A basic SDR system may consist of a personal computer equipped with a sound card, or other analog-to-digital converter, preceded by some form of RF front end. Significant amounts of signal processing are handed over to the general-purpose processor, rather than being done in special-purpose hardware. Such a design produces a radio which can receive and transmit widely different radio protocols (sometimes referred to as waveforms) based solely on the software used.

      Software radios have significant utility for the military and cell phone services, both of which must serve a wide variety of changing radio protocols in real time.

      • by nashv (1479253)

        Kindle replaces a book?
        All the DVB-T software that replaces television?
        The VoIP software that replaces a telephone?
        Word processors replicate functionality of pen and paper ?
        Heck...pretty much everything that a computer does.

    • computer programs which replace a mechanical or electromagnetic component

      What would be realistic examples of this?

      A clock.

    • computer programs which replace a mechanical or electromagnetic component

      What would be realistic examples of this?

      Turing machines.

    • A clock?

  • Groan (Score:5, Insightful)

    by Etherwalk (681268) on Wednesday June 12, 2013 @01:25PM (#43986867)

    The only exception where patents should be allowed are computer programs which replace a mechanical or electromagnetic component.

    Congratulations. You have just created legislation which will create a mechanical algorithm implementation industry.

    • I keep saying that clever implementations should be patentable, but merely creating a virtual simulation or emulation of a real-world thing should not inherently be patentable.

      This decision does exactly the opposite.

    • by Anonymous Coward

      Congratulations. You have just created legislation which will create a mechanical algorithm implementation industry.

      TIL steampunk is the future.

    • by AmiMoJo (196126) *

      You can patent such things already, this is just an excluding them from what is being banned.

      German patent law isn't as lax as in the US, so you can't just patent something obvious that replaces something mechanical. It still has to be novel and meet all the other qualifying rules.

  • by Fubari (196373) on Wednesday June 12, 2013 @01:46PM (#43987239)
    Can copyright possibly be worse than patenting? Copyright seems better to me because
    A patent locks down the idea: "Story Patent: hero rescues the princess from evil knight".
    Copyright allows different versions of that story, e.g. Star Wars: Episode Four, A New Hope.

    There are lots of books, songs, plays, movies, games (console, pc, online); the creative side of the entertainment industry manages.
    Copyrighting software like we copyright books makes wayyy more sense to me than patenting software.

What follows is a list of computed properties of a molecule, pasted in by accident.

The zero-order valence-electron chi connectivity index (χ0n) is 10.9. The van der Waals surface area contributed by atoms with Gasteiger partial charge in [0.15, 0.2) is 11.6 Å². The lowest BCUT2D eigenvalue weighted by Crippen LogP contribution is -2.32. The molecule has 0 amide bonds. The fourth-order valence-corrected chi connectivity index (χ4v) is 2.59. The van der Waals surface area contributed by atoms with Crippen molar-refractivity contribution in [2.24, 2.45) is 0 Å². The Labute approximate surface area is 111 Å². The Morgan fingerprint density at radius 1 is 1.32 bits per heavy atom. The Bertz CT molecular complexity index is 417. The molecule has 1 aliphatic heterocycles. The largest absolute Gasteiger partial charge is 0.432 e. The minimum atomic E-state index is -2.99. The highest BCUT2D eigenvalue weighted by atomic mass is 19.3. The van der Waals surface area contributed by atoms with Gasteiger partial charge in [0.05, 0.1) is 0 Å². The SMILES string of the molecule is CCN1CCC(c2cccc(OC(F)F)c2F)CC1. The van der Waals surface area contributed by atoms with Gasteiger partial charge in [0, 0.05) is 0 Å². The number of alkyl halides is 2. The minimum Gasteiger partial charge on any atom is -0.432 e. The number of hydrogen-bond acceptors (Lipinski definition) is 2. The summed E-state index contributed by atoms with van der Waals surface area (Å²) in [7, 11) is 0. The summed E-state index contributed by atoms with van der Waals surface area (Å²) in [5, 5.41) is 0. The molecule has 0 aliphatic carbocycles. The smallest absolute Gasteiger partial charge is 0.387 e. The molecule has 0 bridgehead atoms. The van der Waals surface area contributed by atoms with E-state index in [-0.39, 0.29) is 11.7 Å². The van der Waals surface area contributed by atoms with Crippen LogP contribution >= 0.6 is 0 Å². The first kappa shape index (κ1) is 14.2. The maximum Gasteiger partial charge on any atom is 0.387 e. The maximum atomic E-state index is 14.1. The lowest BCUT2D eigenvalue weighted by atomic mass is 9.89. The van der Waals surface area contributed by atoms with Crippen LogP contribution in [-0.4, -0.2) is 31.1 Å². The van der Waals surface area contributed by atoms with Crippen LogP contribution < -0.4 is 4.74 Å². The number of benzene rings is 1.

There are plenty of books about mathematics; programs too.
    Patenting math seems... patently absurd?
    • Re: (Score:2, Informative)

      by Anonymous Coward

      You don't patent ideas, you patent implemenations of an idea to perform a useful function.

      You don't patent math, you patent uses of math to perform a useful function.

      The mods who modded this up are morons who don't actually know anything about patents, but will happily parrot any idiotic thing they see on the interwebs if it happens to line up with their own idiotic thinking.

      • by Fubari (196373) on Wednesday June 12, 2013 @04:30PM (#43989203)

        You don't patent ideas, you patent implemenations of an idea to perform a useful function.

        You don't patent math, you patent uses of math to perform a useful function.

        I think I see what you're driving at, but does it matter?
        Example: Consider Amazon's One Click patent ( https://en.wikipedia.org/wiki/1-Click [wikipedia.org] excerpts below ).

        So... Amazon patented an implementation instead of the idea of One Click.

        If that matters, help me understand why Apple licensed that patent (Wiki excerpt 2,below) instead of just creating their own implementation?

        ----
        Wiki Excerpt 1:

        1-Click, also called one-click or one-click buying, is the technique of allowing customers to make online purchases with a single click, with the payment information needed to complete the purchase already entered by the user previously. More particularly, it allows an online shopper using an internet marketplace to purchase an item without having to use shopping cart software. Instead of manually inputting billing and shipping information for a purchase, a user can use one-click buying to use a predefined address and credit card number to purchase one or more items.